Common Gets Nerdy
Gap between words and actions won’t stop fans
by Sara Brickner
Alittle part of me died when I saw Common shilling for the Gap two years back. The man who wrote “I Used To Love Her,” king of independent hip hop, in a commercial for a company that’s been repeatedly shamed by investigative journalists for using sweatshop labor in developing countries? The horror. The disappointment. If you don’t believe me, go look up The Guardian’s 2007 article on the Gap’s child labor sweatshop in India; that story was published well after Common appeared in Gap ads in 2006. For a vegan rapper who pledged to remove all the homophobic language from his music (language that continues to be prevalent in both mainstream and underground hip hop, I might add) and was willing to take on the violent misogyny of gangsta rap to turn around and advertise for a corporation like Gap couldn’t be anything but a big fat shock.
But hey, everybody’s gotta eat. Gap ads aside, Common’s been a consistent anchor in the storm in rap music. After more than 15 years of making records, he’s still one of the best poets making music today. No amount of commercial-making is gonna change that. Plus, more recently, he’s redeemed himself by shilling for one of my favorite people: Barack Obama. Yes we can, Common, yes we can. And it’s not like Common hasn’t saved up enough street cred in the bank to cash in on some of that sweet advertising moolah. I can’t say it wasn’t discouraging to see one of my first hip hop loves turn corporate. But I also can’t say he didn’t earn the right. Which is why I’m still planning to check out Common’s show, and I’ll probably cop his new album, Invincible Summer, when it drops Sept. 23 (it was actually supposed to come out on a more appropriate date in July). Outkast and Neptunes producer Mr. DJ lends his talents to this record, which I’m hoping will be an improvement from last year’s Kanye-produced Finding Forever, because while that record was decent, it was still a far cry from their last collaboration, Common’s wildly successful 2005 release Be.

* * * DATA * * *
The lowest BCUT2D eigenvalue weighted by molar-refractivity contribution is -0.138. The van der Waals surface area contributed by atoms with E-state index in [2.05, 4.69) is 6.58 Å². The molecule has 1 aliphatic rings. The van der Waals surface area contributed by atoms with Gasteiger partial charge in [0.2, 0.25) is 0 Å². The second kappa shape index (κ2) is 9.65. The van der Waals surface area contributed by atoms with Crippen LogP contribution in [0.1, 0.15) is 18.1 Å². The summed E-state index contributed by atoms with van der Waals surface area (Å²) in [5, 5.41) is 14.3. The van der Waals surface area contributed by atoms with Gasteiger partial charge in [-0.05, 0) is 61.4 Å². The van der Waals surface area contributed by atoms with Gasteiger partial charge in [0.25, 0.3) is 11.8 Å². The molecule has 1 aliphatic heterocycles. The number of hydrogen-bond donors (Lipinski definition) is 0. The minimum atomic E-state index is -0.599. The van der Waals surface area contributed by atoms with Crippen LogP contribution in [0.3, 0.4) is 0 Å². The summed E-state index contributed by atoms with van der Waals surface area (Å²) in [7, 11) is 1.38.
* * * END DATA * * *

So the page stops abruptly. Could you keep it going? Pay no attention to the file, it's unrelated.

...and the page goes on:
Perhaps because of the production connection (and ’cause they’ve got a new record out, Seeing Sounds) Common tours with N*E*R*D, whose members, Pharrell Williams, Chad Hugo and Shae Haley, have created some of the sickest beats on the globe and helped bubblegum hacks like Britney Spears and Nelly climb to the top of the charts. But I can’t help but be a little annoyed at Williams and Hugo for producing Britney Spears’ “I’m A Slave 4 U” and Nelly’s “Hot In Herre,” since it was their beat-making skills that made those songs ubiquitous on commercial radio. At the height of its popularity, I must’ve heard “Hot In Herre” at least three times a day for months. Thanks a lot, guys. Thanks a lot.
Common, N*E*R*D. 7 pm, Friday, Sept. 19. Cuthbert Amphitheatre. $32 adv., $35 door.